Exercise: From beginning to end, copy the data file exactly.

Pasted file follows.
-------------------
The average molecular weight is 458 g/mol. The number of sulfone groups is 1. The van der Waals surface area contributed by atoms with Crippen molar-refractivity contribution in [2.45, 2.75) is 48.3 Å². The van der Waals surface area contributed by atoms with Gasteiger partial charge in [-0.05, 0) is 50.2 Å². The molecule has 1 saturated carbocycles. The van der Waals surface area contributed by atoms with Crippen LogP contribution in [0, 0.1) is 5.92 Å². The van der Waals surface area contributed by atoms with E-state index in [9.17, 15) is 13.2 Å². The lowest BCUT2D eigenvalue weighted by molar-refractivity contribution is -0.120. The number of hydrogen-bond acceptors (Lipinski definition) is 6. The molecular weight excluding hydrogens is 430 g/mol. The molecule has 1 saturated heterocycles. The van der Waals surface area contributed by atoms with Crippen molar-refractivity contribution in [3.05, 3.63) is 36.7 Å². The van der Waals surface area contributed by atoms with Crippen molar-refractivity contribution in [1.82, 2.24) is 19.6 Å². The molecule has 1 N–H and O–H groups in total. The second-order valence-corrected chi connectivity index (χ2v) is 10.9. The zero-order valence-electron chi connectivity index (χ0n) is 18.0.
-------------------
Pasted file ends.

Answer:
The average molecular weight is 458 g/mol. The number of sulfone groups is 1. The van der Waals surface area contributed by atoms with Crippen molar-refractivity contribution in [2.45, 2.75) is 48.3 Å². The van der Waals surface area contributed by atoms with Gasteiger partial charge in [-0.05, 0) is 50.2 Å². The molecule has 1 saturated carbocycles. The van der Waals surface area contributed by atoms with Crippen LogP contribution in [0, 0.1) is 5.92 Å². The van der Waals surface area contributed by atoms with E-state index in [9.17, 15) is 13.2 Å². The lowest BCUT2D eigenvalue weighted by molar-refractivity contribution is -0.120. The number of hydrogen-bond acceptors (Lipinski definition) is 6. The molecular weight excluding hydrogens is 430 g/mol. The molecule has 1 saturated heterocycles. The van der Waals surface area contributed by atoms with Crippen molar-refractivity contribution in [3.05, 3.63) is 36.7 Å². The van der Waals surface area contributed by atoms with Crippen molar-refractivity contribution in [1.82, 2.24) is 19.6 Å². The molecule has 1 N–H and O–H groups in total. The second-order valence-corrected chi connectivity index (χ2v) is 10.9. The zero-order valence-electron chi connectivity index (χ0n) is 18.0.